Vapour extraction clean-up of polluted electronics site

The first known use of a vapour extraction system to remediate contaminated land in the UK has successfully cleaned up three areas of polluted soil and groundwater at an electronics manufacturing site in south-east England. The site is on the chalk aquifer that supplies much of London's drinking water.

The project was carried out by environmental consultants Dames & Moore. It pre-dated a clean-up of Texaco's Aberdeen fuel terminal in which similar technology was employed (ENDS Report 201, p 6). Dames & Moore's project is of particular interest as, unlike the Texaco clean-up, validation data on residual contamination levels have been disclosed. However, the identity of the site owner is confidential.

Soil from the first of the three contaminated areas on the site contained xylene at concentrations of up to 970ppm and toluene at up to 400ppm.

Sixteen boreholes between 10 and 20 metres deep were connected to a high vacuum unit and extraction was carried out for 18 months from April 1989. The volatile and semi-volatile compounds adsorbed onto the soil were vaporised under the low pressure conditions and pumped to the surface.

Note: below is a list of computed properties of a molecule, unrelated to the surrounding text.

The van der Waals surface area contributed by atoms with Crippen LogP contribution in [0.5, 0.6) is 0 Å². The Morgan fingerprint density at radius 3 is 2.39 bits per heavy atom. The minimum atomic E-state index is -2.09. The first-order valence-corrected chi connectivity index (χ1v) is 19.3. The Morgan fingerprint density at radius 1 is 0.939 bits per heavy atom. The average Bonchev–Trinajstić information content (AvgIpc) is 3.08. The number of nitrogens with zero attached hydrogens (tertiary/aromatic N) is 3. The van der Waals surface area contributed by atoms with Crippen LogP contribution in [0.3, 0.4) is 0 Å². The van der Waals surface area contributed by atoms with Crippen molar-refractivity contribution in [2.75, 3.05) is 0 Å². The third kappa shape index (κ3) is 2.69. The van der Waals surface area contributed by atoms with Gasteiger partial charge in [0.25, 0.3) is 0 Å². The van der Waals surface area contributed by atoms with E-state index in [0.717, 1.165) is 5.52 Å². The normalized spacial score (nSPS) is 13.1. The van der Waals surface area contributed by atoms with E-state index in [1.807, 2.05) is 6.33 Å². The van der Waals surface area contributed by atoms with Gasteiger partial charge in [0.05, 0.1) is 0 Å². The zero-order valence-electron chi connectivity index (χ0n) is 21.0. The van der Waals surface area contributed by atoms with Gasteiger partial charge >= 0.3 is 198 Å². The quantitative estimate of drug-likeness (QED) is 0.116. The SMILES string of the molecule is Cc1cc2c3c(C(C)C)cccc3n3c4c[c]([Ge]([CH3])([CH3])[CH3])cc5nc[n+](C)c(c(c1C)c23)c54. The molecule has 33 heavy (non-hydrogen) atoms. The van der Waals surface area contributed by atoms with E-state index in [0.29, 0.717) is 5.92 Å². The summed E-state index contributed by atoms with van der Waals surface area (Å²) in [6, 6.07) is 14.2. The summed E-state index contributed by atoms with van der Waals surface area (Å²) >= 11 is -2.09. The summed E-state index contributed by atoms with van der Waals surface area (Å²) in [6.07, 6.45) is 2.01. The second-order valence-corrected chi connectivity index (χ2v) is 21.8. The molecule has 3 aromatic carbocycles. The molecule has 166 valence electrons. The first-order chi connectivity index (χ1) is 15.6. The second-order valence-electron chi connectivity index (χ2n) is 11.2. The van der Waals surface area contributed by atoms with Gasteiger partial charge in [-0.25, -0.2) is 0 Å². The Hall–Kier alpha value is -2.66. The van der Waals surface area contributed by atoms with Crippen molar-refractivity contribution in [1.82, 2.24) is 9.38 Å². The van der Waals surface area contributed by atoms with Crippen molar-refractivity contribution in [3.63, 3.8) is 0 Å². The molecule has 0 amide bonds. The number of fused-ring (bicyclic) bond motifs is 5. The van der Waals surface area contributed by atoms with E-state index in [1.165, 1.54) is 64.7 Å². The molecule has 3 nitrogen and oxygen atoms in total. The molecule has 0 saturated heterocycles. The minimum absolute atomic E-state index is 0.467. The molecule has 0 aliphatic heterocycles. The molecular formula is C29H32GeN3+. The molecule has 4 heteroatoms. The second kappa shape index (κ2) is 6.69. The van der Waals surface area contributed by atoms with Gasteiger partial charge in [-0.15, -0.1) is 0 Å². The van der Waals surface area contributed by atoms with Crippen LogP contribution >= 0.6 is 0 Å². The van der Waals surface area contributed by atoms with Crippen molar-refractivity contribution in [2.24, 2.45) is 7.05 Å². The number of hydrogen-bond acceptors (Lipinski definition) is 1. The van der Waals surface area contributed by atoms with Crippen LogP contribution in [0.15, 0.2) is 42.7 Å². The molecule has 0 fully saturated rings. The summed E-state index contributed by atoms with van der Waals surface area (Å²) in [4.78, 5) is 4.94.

Verification testing of soil samples after the extraction was complete showed that levels of both toluene and xylene had been reduced to below 1ppm. The total recovery of xylene and toluene was roughly 1,400kg. The chemicals were adsorbed onto activated carbon for disposal by incineration.

In the second area, the main contaminant was trichloroethylene, which was present both in the soils of the unsaturated zone and in a localised area of shallow perched groundwater. Typical initial concentrations were 120ppm in the soil and 1,000ppm in the groundwater.

Dames & Moore used a dual phase extraction system comprising a vacuum unit, six soil vapour boreholes and a large diameter dewatering well. This allowed the groundwater to be stripped of contamination by suspending it as small drops in the upflow of air.

Over 40 kilograms of trichloroethylene was recovered. Dames & Moore says that levels in the soil are now below 0.3ppm and in the groundwater below 10ppm.

The third contaminated area contained several chlorinated solvents, including trichloroethane at up to 200ppm. Thirteen boreholes were sunk and the trichloroethane level is now below 0.01ppm.

Dames & Moore is using its vacuum extraction technology at several other sites in the UK, but no final validation data are yet available.

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